As strange as it sounds, it’s possible to relate to Jesus in completely the wrong way. And the scary thing is, we might not even be aware of it. Someone can be a professing Christian, hold to orthodox views, be enthusiastic, do great works in the name of Jesus and yet, despite all this, fail to enter the kingdom of heaven. This is the sobering lesson from three of the most unsettling verses in the New Testament:
Not everyone who says to me, ‘Lord, Lord,’ will enter the kingdom of heaven, but the one who does the will of my Father who is in heaven. On that day many will say to me, ‘Lord, Lord, did we not prophesy in your name, and cast out demons in your name, and do many mighty works in your name?’ And then will I declare to them, ‘I never knew you; depart from me, you workers of lawlessness.’ (Matthew 7:21-23)
These stark words come as Jesus starts to wrap up the Sermon on the Mount. He drives his message home using a series of metaphors and scenarios and if you look at verses 13-27, you’ll see there are always two options. So there are two gates leading to two roads, two trees with two kinds of fruit, two ways to relate to Jesus, two builders, two houses, two foundations.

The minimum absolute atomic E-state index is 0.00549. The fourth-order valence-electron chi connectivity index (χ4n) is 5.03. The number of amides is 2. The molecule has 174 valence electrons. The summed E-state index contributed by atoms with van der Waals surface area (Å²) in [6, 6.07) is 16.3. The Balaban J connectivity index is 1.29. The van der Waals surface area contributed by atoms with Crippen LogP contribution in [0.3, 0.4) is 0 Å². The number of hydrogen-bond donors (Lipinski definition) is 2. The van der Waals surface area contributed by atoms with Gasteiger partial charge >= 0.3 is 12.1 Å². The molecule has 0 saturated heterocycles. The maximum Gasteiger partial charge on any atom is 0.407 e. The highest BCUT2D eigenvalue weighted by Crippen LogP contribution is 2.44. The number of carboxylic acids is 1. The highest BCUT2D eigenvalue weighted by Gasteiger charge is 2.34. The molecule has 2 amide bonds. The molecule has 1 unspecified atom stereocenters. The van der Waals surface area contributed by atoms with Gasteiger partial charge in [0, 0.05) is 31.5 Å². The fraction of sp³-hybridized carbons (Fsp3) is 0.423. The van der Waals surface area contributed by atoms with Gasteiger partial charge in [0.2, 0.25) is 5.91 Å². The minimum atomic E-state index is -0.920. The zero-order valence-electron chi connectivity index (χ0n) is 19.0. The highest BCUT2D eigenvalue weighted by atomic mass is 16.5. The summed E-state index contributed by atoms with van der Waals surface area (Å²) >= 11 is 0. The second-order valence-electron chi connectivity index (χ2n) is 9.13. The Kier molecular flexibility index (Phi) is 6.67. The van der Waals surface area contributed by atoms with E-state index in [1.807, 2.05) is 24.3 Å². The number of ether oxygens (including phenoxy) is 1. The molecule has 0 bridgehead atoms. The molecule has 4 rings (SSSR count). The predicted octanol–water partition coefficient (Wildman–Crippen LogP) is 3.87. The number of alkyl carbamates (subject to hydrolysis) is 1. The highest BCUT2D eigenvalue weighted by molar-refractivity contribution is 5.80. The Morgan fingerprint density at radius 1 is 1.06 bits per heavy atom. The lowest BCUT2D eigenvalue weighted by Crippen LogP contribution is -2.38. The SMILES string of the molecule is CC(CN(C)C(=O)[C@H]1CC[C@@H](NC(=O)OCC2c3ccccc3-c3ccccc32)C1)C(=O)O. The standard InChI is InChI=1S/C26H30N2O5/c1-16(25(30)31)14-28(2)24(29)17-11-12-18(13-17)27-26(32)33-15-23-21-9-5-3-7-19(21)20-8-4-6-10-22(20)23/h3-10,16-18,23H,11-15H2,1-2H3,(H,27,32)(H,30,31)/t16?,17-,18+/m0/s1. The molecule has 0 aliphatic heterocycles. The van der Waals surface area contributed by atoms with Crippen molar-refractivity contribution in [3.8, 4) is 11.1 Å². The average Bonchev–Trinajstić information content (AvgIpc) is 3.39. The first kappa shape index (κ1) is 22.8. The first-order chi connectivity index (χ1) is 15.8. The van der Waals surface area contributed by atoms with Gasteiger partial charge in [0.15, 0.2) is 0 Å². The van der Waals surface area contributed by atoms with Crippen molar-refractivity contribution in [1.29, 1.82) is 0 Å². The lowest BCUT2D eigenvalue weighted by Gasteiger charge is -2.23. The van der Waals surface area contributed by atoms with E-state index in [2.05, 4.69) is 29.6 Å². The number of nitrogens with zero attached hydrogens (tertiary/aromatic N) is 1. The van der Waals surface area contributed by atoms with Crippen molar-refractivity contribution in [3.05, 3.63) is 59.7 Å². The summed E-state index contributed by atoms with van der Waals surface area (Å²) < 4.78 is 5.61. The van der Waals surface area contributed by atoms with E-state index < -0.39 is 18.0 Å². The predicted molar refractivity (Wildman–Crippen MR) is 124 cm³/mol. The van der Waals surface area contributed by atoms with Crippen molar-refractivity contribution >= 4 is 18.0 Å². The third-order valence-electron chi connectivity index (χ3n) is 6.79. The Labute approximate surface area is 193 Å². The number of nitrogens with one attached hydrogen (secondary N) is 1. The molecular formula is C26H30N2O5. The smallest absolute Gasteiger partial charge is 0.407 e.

Two ways to relate to Jesus
Now at first glance, you might think there’s only one group of people mentioned in verses 21-23, not two. But look again. There are definitely two distinct categories of people, albeit one of them only has a walk-on part, with no lines to say.
The first group is the “not everyone” of verse 21. And Jesus tell us there will be “many” of them, people who “on that day [judgement day] …will say to me, ‘Lord, Lord…’” (verse 22). This group won’t enter the kingdom of heaven. The second group is silent in these verses. They do “the will of my Father who is in heaven” (verse 21) and they are the ones who enter the kingdom of heaven.
This fits with what Jesus and his Apostles teach elsewhere. I’m saved, of course, not by what I do, but by grace and through faith in the death and resurrection of Jesus. But the evidence that I really am saved is that, increasingly, I obey Jesus and seek – however feebly at times – to do the will of his Father who is in heaven. As Jesus puts it elsewhere, “if you love me, you will keep my commandments” (John 14:15).
Not the genuine article
What is so shocking about this first group is that – rather like the false prophets Jesus warns us about in the preceding verses – these people look like the real thing. They appear to be the genuine article. If you met one of them in church or at a Christian conference, they would speak and act like a true believer.
- Orthodox in belief